Antiepileptic medications have been associated with an increased risk of suicidal thinking and behavior. Anyone considering the use of antiepileptic drugs must balance this risk of suicide with the clinical need. Patients who are started on therapy should be closely observed for clinical worsening, suicidal thoughts, or unusual changes in behavior.
Common side effects of baclofen are:
- low blood pressure,
- respiratory depression,
- inability to sleep,
- and increased urinary frequency or urinary retention.
Abrupt discontinuation of oral baclofen may cause seizures and hallucinations. Abrupt discontinuation of intrathecal baclofen may result in:
- high fever,
- rebound spasticity,
- muscle rigidity, and
- rhabdomyolysis (muscle breakdown) that can progress to failure of several organs, including the kidney, and even death.
What Is the Dosage of Gabapentin vs. Baclofen?
Gabapentin is available as:
- Capsules: 100, 300, and 400 mg.
- Tablets: 100, 300, 400, 600, and 800 mg.
- Solution: 250 mg/5 ml
Dosage for postherpetic neuralgia and seizures.
- The recommended dose for postherpetic neuralgia is 1800 mg daily in 3 divided doses (Neurontin) or 1800 mg once daily (Gralise). Gralise is not interchangeable with other gabapentin products.
- Seizures are treated with 900-1800 mg/daily in 3 divided doses (Neurontin). Withdrawal of treatment should occur slowly over a week.
Gabapentin may be taken with or without food.
The usual starting dose of oral baclofen for treating spasticity in adults is 5 mg given three times daily. Based on the response, the dose can be increased by 5 mg every three days to a maximum of 80 mg/day in divided doses.
What Drugs Interact with Gabapentin and Baclofen?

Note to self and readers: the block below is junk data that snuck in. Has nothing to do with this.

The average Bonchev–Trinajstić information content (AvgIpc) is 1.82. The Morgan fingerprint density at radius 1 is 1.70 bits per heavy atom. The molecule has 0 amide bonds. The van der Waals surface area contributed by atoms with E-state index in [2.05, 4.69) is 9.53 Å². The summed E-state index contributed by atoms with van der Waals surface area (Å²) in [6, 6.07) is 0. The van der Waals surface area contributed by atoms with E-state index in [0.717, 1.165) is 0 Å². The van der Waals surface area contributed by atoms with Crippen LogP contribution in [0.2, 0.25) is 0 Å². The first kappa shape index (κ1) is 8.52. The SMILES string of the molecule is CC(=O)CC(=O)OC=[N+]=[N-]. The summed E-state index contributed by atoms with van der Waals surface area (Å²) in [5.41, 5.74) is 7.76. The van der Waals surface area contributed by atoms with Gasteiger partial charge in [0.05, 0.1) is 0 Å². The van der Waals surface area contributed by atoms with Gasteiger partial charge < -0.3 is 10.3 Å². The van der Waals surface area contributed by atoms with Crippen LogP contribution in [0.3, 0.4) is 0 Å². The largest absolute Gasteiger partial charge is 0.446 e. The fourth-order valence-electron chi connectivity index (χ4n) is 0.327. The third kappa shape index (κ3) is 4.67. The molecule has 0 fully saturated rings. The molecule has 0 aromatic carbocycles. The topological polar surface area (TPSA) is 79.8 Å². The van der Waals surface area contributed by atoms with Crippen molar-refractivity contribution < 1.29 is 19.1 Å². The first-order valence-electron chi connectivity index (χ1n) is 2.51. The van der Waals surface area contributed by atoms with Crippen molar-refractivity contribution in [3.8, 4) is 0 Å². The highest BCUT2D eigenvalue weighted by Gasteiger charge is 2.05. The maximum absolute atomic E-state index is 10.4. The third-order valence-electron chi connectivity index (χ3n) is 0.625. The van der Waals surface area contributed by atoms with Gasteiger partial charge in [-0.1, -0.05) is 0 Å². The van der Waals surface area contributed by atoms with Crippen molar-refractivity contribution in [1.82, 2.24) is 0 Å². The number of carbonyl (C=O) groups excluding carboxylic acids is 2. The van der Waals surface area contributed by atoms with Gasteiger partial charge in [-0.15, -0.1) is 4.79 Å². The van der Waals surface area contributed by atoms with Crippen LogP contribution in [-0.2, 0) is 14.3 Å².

Antacids reduce the concentration of gabapentin in blood. Therefore, gabapentin should be administered 2 hours or more after taking antacids.
Morphine significantly increases blood concentrations of gabapentin and may increase central nervous system-related adverse events associated with gabapentin.
Use of baclofen with other drugs that also depress the function of nerves may lead to additional reduction in brain function.
In addition to the risk of depressing brain function, the use of baclofen and tricyclic antidepressants (for example, amitriptyline [Elavil, Endep], doxepin [Sinequan, Adapin]) together may cause muscle weakness.
Because baclofen can increase blood sugar, doses of antidiabetic drugs may need to be adjusted when baclofen is begun.
Are Gabapentin and Baclofen Safe to Take While Pregnant or Breastfeeding?
Doctors do not know the safety of gabapentin during pregnancy. Gabapentin is secreted in human breast milk; therefore, if you are pregnant you should only use this medication if the benefits outweigh the unknown risk to the fetus.
The use of baclofen by pregnant women has not been evaluated. Baclofen can be detected in the breast milk of mothers taking oral baclofen. No information is available on the presence of baclofen in the breast milk of mothers receiving baclofen intrathecally.
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Gabapentin and baclofen are used off-label to treat nerve pain (neuralgia). Gabapentin is also an anti-seizure medication and treats nerve pain from shingles. Baclofen is a muscle relaxant used to treat pain caused by disorders such as multiple sclerosis. It is also injected into the spinal cord for management of severe spasticity.